An article in The Telegraph on Monday, 13 January 2020 says ‘meditation improves the immune system, reduces blood pressure and sharpens the mind:

Another article (  also points to the role played by meditation in helping us improve our immune system and keep healthy.

Meditation reduces inflammation and increases the number of CD-4 cells, these cells send out signals to other cells to destroy any signs of infection.

Dr. David Hamilton also writes about how we can strengthen our immune system:

Keep well!



Using beads, cards and pebbles as aids to meditation

Our latest vlog looks at the different tools we can use as an aid to meditation.

Music can be a wonderful aid to meditation – there are lots of CDs, mp3s and downloads from Spotify and others.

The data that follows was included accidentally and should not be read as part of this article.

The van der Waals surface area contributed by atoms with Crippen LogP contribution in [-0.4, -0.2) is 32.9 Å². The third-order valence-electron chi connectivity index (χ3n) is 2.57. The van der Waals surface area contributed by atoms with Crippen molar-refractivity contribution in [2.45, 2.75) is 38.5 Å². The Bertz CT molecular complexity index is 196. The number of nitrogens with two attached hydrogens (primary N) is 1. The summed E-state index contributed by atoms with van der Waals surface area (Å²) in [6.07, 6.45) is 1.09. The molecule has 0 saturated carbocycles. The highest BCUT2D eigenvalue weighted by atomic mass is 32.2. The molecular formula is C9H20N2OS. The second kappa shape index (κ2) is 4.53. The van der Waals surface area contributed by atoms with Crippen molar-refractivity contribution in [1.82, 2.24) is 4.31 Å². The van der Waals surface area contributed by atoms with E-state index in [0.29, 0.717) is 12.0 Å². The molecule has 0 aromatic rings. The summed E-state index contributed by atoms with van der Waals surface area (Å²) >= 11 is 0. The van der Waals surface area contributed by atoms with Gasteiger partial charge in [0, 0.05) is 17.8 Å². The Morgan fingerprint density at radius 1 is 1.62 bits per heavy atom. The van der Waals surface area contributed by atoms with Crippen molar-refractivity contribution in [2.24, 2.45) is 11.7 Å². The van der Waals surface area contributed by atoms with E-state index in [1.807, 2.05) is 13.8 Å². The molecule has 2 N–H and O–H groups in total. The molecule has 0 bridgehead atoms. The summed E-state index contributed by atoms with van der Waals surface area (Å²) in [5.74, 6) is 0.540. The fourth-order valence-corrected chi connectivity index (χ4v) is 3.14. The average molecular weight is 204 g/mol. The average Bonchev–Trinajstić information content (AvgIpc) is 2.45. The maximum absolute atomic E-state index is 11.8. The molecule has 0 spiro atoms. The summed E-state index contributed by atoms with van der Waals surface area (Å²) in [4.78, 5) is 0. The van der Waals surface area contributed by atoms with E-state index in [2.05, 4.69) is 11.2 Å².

A great album is Zen and the Art of Relaxation

Mala beads are very useful when we are meditating especially when we want to chant. A set of beads consists of 108 beads which is a sacred number in the Buddhist tradition. I find meditating with mala beads very good for taking me into a lovely quiet space.

The most common mantra chanted with mala beads is Om Mani Padi Hum.

Pebbles can also be great aids to meditation. These pebbles have a word you can use when meditating. The most common words are: peace, love, kindness and happiness.

So, do have a look at these aids to meditation and see if any of them will support your meditation practice.


A silent meditation retreat

 A silent meditation retreat

At five to seven the gong sounded. We went into the meditation hall and found our places.